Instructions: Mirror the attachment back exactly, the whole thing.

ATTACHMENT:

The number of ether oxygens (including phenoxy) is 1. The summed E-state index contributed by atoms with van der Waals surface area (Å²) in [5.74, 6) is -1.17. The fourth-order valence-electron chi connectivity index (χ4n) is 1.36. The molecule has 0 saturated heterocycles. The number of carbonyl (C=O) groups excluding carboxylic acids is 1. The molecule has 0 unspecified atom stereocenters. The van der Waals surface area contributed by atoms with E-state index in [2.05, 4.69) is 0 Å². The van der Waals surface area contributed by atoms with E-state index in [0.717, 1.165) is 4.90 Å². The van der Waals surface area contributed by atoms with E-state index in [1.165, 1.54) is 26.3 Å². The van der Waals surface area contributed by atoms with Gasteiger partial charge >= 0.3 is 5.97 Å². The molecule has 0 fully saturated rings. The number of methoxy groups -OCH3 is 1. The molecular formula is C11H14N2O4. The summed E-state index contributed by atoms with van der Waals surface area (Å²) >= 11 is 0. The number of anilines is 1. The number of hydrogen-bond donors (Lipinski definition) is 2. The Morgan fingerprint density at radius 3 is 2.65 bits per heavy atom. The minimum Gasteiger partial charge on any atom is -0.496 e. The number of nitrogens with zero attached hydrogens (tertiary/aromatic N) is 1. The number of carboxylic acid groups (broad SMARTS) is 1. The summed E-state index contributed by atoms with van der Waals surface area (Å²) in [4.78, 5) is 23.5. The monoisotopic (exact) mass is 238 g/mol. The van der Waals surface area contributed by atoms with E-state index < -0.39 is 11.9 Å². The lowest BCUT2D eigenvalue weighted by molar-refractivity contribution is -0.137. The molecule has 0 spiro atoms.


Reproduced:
The number of ether oxygens (including phenoxy) is 1. The summed E-state index contributed by atoms with van der Waals surface area (Å²) in [5.74, 6) is -1.17. The fourth-order valence-electron chi connectivity index (χ4n) is 1.36. The molecule has 0 saturated heterocycles. The number of carbonyl (C=O) groups excluding carboxylic acids is 1. The molecule has 0 unspecified atom stereocenters. The van der Waals surface area contributed by atoms with E-state index in [2.05, 4.69) is 0 Å². The van der Waals surface area contributed by atoms with E-state index in [0.717, 1.165) is 4.90 Å². The van der Waals surface area contributed by atoms with E-state index in [1.165, 1.54) is 26.3 Å². The van der Waals surface area contributed by atoms with Gasteiger partial charge >= 0.3 is 5.97 Å². The molecule has 0 fully saturated rings. The number of methoxy groups -OCH3 is 1. The molecular formula is C11H14N2O4. The summed E-state index contributed by atoms with van der Waals surface area (Å²) >= 11 is 0. The number of anilines is 1. The number of hydrogen-bond donors (Lipinski definition) is 2. The Morgan fingerprint density at radius 3 is 2.65 bits per heavy atom. The minimum Gasteiger partial charge on any atom is -0.496 e. The number of nitrogens with zero attached hydrogens (tertiary/aromatic N) is 1. The number of carboxylic acid groups (broad SMARTS) is 1. The summed E-state index contributed by atoms with van der Waals surface area (Å²) in [4.78, 5) is 23.5. The monoisotopic (exact) mass is 238 g/mol. The van der Waals surface area contributed by atoms with E-state index < -0.39 is 11.9 Å². The lowest BCUT2D eigenvalue weighted by molar-refractivity contribution is -0.137. The molecule has 0 spiro atoms.